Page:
Life Tips

Sustaining The World We Live In

Sustaining The World We Live In

The narrative of climate change is often very misleading and not, strictly speaking, scientifically accurate. Planet Earth itself (the rock, not the creatures on it) is going to be absolutely fine no matter what we do; it’s been around for four and a half billion years and will exist for billions more years until the sun expands and humans, who’ve only been around for 3 million years, have long since disappeared.

No, it’s more the current biosphere that has scientists worried, the fact that global temperatures are rising at a rate that would normally take millions of years in just a few decades, how whole marine ecosystems are being eradicated and how deforestation and wildfires caused by global warming are slowly but surely reducing the world’s supply of oxygen, all of which threaten people, not the planet itself per se.

Like it or not, human beings are dependent on the biosphere to maintain modern civilization. At the current rate, those resources will eventually expire, at which point pretty much everything you know and take for granted will start to fall apart before your very eyes. That’s the problem.

It’s About Our Own Survival

Science is apolitical, and so when scientists say these things, it’s not about being politically correct. On the contrary, a lot of what they say tends to go down like a lead balloon. It is, nonetheless, important to inform people so that the necessary changes can be made. It isn’t too late to save humanity; if it were too late, scientists probably wouldn’t say a word because what would be the point?

It is absolutely possible to transform society so that human beings can sustain the resources upon which they depend, but there is a lot of ground to cover and not a lot of time left. The two main things are recyclability and carbon neutrality.

Recyclability

Plastic is a wonderful thing, as it does not biodegrade, making it perfect for innumerable functions, from storing food to plumbing. The problem is, what do we do with all this plastic once we’ve finished with it? Some scientists are working on the direct conversion of plastic polymers into energy, known as pyrolysis.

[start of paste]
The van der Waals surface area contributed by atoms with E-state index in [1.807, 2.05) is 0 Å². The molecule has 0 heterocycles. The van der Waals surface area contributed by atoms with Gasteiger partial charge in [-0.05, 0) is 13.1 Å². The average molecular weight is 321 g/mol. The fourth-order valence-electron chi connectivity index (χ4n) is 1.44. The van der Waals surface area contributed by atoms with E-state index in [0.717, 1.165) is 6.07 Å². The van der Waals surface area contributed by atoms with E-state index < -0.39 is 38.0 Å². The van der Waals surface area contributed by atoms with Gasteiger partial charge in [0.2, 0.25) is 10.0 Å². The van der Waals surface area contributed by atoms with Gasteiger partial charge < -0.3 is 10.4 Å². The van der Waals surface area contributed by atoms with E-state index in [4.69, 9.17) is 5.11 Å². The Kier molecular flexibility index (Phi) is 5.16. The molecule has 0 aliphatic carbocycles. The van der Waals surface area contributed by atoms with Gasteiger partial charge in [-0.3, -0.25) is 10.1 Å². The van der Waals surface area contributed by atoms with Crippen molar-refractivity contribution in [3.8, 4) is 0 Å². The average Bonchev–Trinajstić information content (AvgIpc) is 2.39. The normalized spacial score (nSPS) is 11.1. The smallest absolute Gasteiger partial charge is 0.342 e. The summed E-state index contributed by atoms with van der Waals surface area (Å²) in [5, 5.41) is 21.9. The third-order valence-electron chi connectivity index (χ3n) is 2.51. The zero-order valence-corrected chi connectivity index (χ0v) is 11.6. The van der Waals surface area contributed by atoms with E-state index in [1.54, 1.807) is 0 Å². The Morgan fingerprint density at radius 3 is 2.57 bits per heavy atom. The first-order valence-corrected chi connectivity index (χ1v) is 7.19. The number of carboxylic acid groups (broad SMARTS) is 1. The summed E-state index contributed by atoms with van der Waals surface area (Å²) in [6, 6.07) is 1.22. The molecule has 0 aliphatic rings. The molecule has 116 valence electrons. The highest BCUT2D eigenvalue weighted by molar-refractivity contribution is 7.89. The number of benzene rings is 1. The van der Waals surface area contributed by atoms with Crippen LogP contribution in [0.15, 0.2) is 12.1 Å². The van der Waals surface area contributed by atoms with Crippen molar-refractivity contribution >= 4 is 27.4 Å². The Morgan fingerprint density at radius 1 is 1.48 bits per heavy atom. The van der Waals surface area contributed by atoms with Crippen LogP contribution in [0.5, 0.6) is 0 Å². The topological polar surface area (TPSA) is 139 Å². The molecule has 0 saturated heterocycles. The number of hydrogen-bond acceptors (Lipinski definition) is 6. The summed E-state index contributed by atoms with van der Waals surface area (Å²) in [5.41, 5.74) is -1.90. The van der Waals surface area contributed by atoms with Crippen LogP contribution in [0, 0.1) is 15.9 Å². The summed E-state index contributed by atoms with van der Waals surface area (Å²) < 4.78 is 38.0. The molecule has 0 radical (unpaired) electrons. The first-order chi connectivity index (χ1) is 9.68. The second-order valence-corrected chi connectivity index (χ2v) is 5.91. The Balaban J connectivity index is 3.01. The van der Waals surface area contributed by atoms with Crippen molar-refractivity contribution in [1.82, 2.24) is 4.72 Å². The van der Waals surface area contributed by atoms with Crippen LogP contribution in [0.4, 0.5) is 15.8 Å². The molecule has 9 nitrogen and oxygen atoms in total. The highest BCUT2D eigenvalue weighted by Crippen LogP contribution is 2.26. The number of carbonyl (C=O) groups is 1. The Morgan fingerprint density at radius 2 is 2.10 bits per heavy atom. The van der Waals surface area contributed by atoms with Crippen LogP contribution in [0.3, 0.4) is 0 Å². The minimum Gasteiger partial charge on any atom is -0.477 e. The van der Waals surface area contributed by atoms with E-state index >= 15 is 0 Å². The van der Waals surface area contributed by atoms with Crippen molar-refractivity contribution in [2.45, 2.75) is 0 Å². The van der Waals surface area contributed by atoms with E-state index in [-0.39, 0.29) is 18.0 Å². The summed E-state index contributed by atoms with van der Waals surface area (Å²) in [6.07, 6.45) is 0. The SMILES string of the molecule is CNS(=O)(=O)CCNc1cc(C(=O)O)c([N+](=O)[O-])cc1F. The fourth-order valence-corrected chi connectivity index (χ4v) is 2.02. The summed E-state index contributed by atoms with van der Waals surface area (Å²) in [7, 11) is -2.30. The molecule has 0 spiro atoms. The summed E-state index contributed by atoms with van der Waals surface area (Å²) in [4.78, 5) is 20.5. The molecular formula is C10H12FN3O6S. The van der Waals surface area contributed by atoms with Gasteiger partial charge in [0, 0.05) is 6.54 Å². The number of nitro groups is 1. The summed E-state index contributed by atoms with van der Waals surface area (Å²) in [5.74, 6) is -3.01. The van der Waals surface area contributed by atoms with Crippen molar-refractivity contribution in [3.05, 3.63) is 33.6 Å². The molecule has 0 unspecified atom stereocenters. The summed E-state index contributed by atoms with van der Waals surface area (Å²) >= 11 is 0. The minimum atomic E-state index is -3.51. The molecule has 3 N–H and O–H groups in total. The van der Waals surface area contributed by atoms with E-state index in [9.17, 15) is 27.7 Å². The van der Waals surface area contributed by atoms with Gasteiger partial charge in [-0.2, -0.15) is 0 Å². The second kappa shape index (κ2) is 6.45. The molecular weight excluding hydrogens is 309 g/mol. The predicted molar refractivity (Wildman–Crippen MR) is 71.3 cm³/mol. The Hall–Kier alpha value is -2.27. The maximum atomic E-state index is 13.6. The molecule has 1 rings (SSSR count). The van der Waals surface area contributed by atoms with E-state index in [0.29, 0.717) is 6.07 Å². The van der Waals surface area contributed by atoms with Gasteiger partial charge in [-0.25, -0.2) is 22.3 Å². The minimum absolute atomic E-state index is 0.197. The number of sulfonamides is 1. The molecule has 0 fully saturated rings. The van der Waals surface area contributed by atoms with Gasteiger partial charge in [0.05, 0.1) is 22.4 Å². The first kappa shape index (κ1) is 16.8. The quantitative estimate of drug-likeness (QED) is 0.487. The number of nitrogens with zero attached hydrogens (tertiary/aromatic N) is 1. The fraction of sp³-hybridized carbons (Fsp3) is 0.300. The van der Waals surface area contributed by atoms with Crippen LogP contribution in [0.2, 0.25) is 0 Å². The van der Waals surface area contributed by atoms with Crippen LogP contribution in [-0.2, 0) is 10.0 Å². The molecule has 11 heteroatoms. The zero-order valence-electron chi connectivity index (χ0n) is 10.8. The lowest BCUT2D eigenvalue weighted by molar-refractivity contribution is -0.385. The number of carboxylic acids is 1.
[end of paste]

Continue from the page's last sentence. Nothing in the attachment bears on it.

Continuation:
Still, in the meantime, the more plastic can be recycled, the better, rather than clogging landfills and destroying natural habitats. Paper faces a similar issue, as this directly ties into the demand for wood and deforestation. Recycled paper towels are one small example of this solution, since they give a second life to paper products that have already been used. The are many creative solutions to such problems.

Carbon Neutrality

However, greenhouse gases are the main area of concern, as this directly ties into global warming. Ultimately, this boils down to 3 things: gather energy from renewable sources like wind, solar, hydroelectric, and geothermal, as well as nuclear power, reduce the size of the meat and dairy industry, and become more energy efficient in the first place through things like insulation.

Similarly, if scientists can eventually work out how to make nuclear fusion more practical, we can effectively kiss goodbye to fossil fuels and nuclear waste entirely. Fingers crossed.

About Author

Dana Cull

Dana is a digital content creator with a self-confessed obsession with writing. She is also an avid reader and loves to spend her leisure hours watching documentary films from different directors across the world.